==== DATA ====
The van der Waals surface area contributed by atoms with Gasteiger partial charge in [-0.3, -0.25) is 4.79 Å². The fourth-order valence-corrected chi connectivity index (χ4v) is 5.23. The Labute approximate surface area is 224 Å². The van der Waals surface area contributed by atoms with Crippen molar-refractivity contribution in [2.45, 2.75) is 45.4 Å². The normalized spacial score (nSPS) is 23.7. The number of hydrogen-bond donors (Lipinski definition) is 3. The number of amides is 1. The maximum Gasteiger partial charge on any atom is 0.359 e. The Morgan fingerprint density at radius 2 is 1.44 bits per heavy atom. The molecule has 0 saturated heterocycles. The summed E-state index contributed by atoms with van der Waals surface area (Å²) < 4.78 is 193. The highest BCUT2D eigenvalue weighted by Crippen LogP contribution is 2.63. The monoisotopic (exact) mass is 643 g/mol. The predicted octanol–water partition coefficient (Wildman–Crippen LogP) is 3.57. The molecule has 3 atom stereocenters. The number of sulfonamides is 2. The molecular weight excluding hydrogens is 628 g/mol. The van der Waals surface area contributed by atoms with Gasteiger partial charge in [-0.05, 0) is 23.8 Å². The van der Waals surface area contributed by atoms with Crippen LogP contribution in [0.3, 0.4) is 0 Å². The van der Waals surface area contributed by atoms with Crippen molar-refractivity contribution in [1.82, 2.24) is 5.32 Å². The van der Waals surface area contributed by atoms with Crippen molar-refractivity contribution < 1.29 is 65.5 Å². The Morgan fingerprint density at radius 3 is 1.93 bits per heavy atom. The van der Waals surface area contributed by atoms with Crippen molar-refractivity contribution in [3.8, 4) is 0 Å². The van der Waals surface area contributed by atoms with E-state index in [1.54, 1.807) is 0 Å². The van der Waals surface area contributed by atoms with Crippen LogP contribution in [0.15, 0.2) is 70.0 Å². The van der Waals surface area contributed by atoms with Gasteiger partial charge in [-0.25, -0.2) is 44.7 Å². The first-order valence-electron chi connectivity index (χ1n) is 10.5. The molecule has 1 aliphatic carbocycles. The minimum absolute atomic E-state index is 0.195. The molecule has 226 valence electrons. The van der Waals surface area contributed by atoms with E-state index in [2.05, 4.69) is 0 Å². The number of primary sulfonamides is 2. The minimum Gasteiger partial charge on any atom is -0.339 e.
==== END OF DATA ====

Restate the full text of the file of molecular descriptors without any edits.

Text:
The van der Waals surface area contributed by atoms with Gasteiger partial charge in [-0.3, -0.25) is 4.79 Å². The fourth-order valence-corrected chi connectivity index (χ4v) is 5.23. The Labute approximate surface area is 224 Å². The van der Waals surface area contributed by atoms with Crippen molar-refractivity contribution in [2.45, 2.75) is 45.4 Å². The normalized spacial score (nSPS) is 23.7. The number of hydrogen-bond donors (Lipinski definition) is 3. The number of amides is 1. The maximum Gasteiger partial charge on any atom is 0.359 e. The Morgan fingerprint density at radius 2 is 1.44 bits per heavy atom. The molecule has 0 saturated heterocycles. The summed E-state index contributed by atoms with van der Waals surface area (Å²) < 4.78 is 193. The highest BCUT2D eigenvalue weighted by Crippen LogP contribution is 2.63. The monoisotopic (exact) mass is 643 g/mol. The predicted octanol–water partition coefficient (Wildman–Crippen LogP) is 3.57. The molecule has 3 atom stereocenters. The number of sulfonamides is 2. The molecular weight excluding hydrogens is 628 g/mol. The van der Waals surface area contributed by atoms with Gasteiger partial charge in [-0.05, 0) is 23.8 Å². The van der Waals surface area contributed by atoms with Crippen LogP contribution in [0.3, 0.4) is 0 Å². The van der Waals surface area contributed by atoms with Crippen molar-refractivity contribution in [1.82, 2.24) is 5.32 Å². The van der Waals surface area contributed by atoms with Crippen molar-refractivity contribution < 1.29 is 65.5 Å². The Morgan fingerprint density at radius 3 is 1.93 bits per heavy atom. The van der Waals surface area contributed by atoms with Crippen molar-refractivity contribution in [3.8, 4) is 0 Å². The van der Waals surface area contributed by atoms with E-state index in [1.54, 1.807) is 0 Å². The van der Waals surface area contributed by atoms with Crippen LogP contribution in [0.15, 0.2) is 70.0 Å². The van der Waals surface area contributed by atoms with Gasteiger partial charge in [-0.25, -0.2) is 44.7 Å². The first-order valence-electron chi connectivity index (χ1n) is 10.5. The molecule has 1 aliphatic carbocycles. The minimum absolute atomic E-state index is 0.195. The molecule has 226 valence electrons. The van der Waals surface area contributed by atoms with E-state index in [2.05, 4.69) is 0 Å². The number of primary sulfonamides is 2. The minimum Gasteiger partial charge on any atom is -0.339 e.